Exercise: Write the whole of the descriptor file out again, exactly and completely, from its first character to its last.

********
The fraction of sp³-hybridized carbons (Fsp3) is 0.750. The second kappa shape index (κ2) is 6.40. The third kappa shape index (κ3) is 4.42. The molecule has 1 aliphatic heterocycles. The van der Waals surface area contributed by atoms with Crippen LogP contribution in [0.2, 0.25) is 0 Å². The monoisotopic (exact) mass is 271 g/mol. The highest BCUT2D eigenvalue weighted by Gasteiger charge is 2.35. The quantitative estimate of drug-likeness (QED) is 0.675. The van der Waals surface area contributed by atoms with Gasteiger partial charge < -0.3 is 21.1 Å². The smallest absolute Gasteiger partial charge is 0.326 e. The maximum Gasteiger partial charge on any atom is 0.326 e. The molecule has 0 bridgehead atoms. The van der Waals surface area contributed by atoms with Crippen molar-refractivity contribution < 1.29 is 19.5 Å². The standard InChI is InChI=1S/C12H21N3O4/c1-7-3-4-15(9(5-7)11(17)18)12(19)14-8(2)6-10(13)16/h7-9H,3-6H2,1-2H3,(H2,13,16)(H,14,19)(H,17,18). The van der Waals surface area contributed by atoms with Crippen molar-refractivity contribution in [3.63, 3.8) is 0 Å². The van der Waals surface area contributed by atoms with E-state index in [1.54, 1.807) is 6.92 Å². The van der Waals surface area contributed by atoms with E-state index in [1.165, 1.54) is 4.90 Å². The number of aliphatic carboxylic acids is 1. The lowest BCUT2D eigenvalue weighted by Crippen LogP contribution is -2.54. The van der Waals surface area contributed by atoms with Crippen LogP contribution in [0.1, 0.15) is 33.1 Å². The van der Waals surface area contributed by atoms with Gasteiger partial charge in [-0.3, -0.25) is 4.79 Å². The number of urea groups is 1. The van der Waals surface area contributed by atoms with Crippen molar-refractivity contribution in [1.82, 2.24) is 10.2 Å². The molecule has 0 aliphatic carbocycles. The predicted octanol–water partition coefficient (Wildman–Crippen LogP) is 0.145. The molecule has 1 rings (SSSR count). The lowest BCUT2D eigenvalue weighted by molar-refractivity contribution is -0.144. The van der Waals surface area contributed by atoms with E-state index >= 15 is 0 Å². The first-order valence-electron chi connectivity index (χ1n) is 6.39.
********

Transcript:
The fraction of sp³-hybridized carbons (Fsp3) is 0.750. The second kappa shape index (κ2) is 6.40. The third kappa shape index (κ3) is 4.42. The molecule has 1 aliphatic heterocycles. The van der Waals surface area contributed by atoms with Crippen LogP contribution in [0.2, 0.25) is 0 Å². The monoisotopic (exact) mass is 271 g/mol. The highest BCUT2D eigenvalue weighted by Gasteiger charge is 2.35. The quantitative estimate of drug-likeness (QED) is 0.675. The van der Waals surface area contributed by atoms with Gasteiger partial charge < -0.3 is 21.1 Å². The smallest absolute Gasteiger partial charge is 0.326 e. The maximum Gasteiger partial charge on any atom is 0.326 e. The molecule has 0 bridgehead atoms. The van der Waals surface area contributed by atoms with Crippen molar-refractivity contribution < 1.29 is 19.5 Å². The standard InChI is InChI=1S/C12H21N3O4/c1-7-3-4-15(9(5-7)11(17)18)12(19)14-8(2)6-10(13)16/h7-9H,3-6H2,1-2H3,(H2,13,16)(H,14,19)(H,17,18). The van der Waals surface area contributed by atoms with Crippen molar-refractivity contribution in [3.63, 3.8) is 0 Å². The van der Waals surface area contributed by atoms with E-state index in [1.54, 1.807) is 6.92 Å². The van der Waals surface area contributed by atoms with E-state index in [1.165, 1.54) is 4.90 Å². The number of aliphatic carboxylic acids is 1. The lowest BCUT2D eigenvalue weighted by Crippen LogP contribution is -2.54. The van der Waals surface area contributed by atoms with Crippen LogP contribution in [0.1, 0.15) is 33.1 Å². The van der Waals surface area contributed by atoms with Gasteiger partial charge in [-0.3, -0.25) is 4.79 Å². The number of urea groups is 1. The van der Waals surface area contributed by atoms with Crippen molar-refractivity contribution in [1.82, 2.24) is 10.2 Å². The molecule has 0 aliphatic carbocycles. The predicted octanol–water partition coefficient (Wildman–Crippen LogP) is 0.145. The molecule has 1 rings (SSSR count). The lowest BCUT2D eigenvalue weighted by molar-refractivity contribution is -0.144. The van der Waals surface area contributed by atoms with E-state index >= 15 is 0 Å². The first-order valence-electron chi connectivity index (χ1n) is 6.39.